UNV Deputy Executive Coordinator Kyoko Yokosuka (center) speaks in Japan at an event commemorating 30 years since the passing of UN Volunteer Atsuhito Nakata in Cambodia.
UNV Deputy Executive Coordinator Kyoko Yokosuka (center) speaks in Japan at an event commemorating 30 years since the passing of UN Volunteer Atsuhito Nakata in Cambodia.

Speech of UNV Executive Coordinator in Japan at 30-year commemoration of the passing of Atsuhito Nakata

Ms Kyoko Yokosuka, Deputy Executive Coordinator of the United Nations Volunteers (UNV) programme, addressed an event in Kyoto, Japan, commemorating 30 years since the passing of former UN Volunteer Atsuhito Nakata in Cambodia. She spoke on behalf of UNV Executive Coordinator, Mr Toily Kurbanov. Below are the remarks she delivered.

Excellencies, distinguished guests, dear volunteers,

It is my honour to welcome you today, as we pay tribute to the late Mr. Atsuhito Nakata. Thirty years after his passing in 1993, we are here to remember the dedication and commitment of a young man, who chose to serve as UN Volunteer to help build a peaceful and democratic society in Cambodia.

Atsuhito was one of 465 UN Volunteers to support the United Nations Transitional Authority in Cambodia, UNTAC, as District Electoral Supervisor. In the province of Kampong Thom, Atsuhito helped to organize electoral processes at the community level and to inform the Cambodian population about the elections and democratic principles. He was only 25 years old, when he and his Khmer interpreter, Lek Sophief, were killed in a tragic ambush that left their families, friends and colleagues devastated.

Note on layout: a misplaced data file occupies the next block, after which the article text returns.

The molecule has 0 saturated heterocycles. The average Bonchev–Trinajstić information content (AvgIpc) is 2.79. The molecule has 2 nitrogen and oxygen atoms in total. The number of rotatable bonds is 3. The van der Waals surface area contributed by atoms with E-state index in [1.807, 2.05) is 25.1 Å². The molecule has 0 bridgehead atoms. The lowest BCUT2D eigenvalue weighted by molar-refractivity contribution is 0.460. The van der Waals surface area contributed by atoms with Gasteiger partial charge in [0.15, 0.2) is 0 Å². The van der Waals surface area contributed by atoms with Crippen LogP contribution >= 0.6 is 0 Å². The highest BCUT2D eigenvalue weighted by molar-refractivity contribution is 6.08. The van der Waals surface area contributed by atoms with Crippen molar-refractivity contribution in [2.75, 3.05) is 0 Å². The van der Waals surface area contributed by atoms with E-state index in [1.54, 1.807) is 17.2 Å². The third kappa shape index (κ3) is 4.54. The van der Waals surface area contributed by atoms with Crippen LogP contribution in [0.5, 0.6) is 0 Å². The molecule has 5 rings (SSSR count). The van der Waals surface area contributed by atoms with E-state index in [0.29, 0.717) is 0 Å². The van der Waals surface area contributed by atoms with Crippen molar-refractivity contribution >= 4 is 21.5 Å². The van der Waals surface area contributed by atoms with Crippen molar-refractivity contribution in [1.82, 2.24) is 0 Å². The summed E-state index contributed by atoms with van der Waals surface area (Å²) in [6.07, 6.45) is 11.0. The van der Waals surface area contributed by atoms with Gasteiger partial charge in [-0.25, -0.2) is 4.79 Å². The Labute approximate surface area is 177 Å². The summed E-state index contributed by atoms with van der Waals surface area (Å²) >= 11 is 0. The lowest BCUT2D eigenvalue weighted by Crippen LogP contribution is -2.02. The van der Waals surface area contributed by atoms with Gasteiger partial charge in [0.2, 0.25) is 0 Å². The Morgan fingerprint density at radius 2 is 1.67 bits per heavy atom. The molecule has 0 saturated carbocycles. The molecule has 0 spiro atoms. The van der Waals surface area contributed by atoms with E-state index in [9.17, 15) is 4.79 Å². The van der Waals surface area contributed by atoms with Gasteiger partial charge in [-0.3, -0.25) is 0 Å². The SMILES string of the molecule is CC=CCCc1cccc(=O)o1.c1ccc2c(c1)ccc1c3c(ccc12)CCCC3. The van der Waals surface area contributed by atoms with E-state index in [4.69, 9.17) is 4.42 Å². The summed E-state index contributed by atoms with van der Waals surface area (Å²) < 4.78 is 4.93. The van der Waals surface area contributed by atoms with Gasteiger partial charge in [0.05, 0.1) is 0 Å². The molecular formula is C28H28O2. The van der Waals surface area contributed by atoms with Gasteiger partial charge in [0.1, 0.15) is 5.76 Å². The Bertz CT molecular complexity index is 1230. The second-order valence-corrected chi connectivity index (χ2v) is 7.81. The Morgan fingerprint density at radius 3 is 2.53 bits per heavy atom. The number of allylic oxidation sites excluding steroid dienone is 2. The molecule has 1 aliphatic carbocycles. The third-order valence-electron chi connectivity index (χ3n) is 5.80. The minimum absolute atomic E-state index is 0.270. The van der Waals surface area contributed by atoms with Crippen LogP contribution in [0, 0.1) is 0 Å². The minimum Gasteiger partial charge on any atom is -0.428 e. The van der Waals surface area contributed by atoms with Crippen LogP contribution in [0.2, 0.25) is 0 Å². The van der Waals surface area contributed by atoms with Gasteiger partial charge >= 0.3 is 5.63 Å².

Today and always, we continue to remember Atsu, as he was called by his friends, as a dynamic, active and passionate young man. A man who did not just want to feel sorry about other people’s troubles from a safe distance, but who chose to go out there and volunteer, to show his solidarity and support through his actions.

On the executive floor at the UNV headquarters in Bonn, Germany, we have a large painting of Atsu in action. This painting serves as a reminder to us working in the organization, of the dedication and volunteering spirit of Atsu, and we are determined to work on ensuring the safe environment for our volunteers to prosper at their workplace.     

I would also like to take a moment to acknowledge the valuable contribution of his father, the late Mr Takehito Nakata. After his son’s death, he committed his life to carrying on Atsuhito’s desire to contribute to peace and development.As our Honorary Ambassador, he helped to promote UNV, and, more importantly, volunteerism around the world.

Mr Takehito Nakata spoke passionately and frequently about the contributions and the future potential of volunteering. Through his visits to many countries, he inspired many partners: local communities, non-governmental organizations, government officials, the media, and, first and foremost, volunteers serving within the United Nations system and beyond. 

Atsuhito’s legacy made his father one of the driving forces behind the International Year of Volunteers in 2001. Proposed by the Government of Japan and proclaimed by the United Nations General Assembly, the International Year of Volunteers represented a global recognition of the power of volunteers and volunteerism.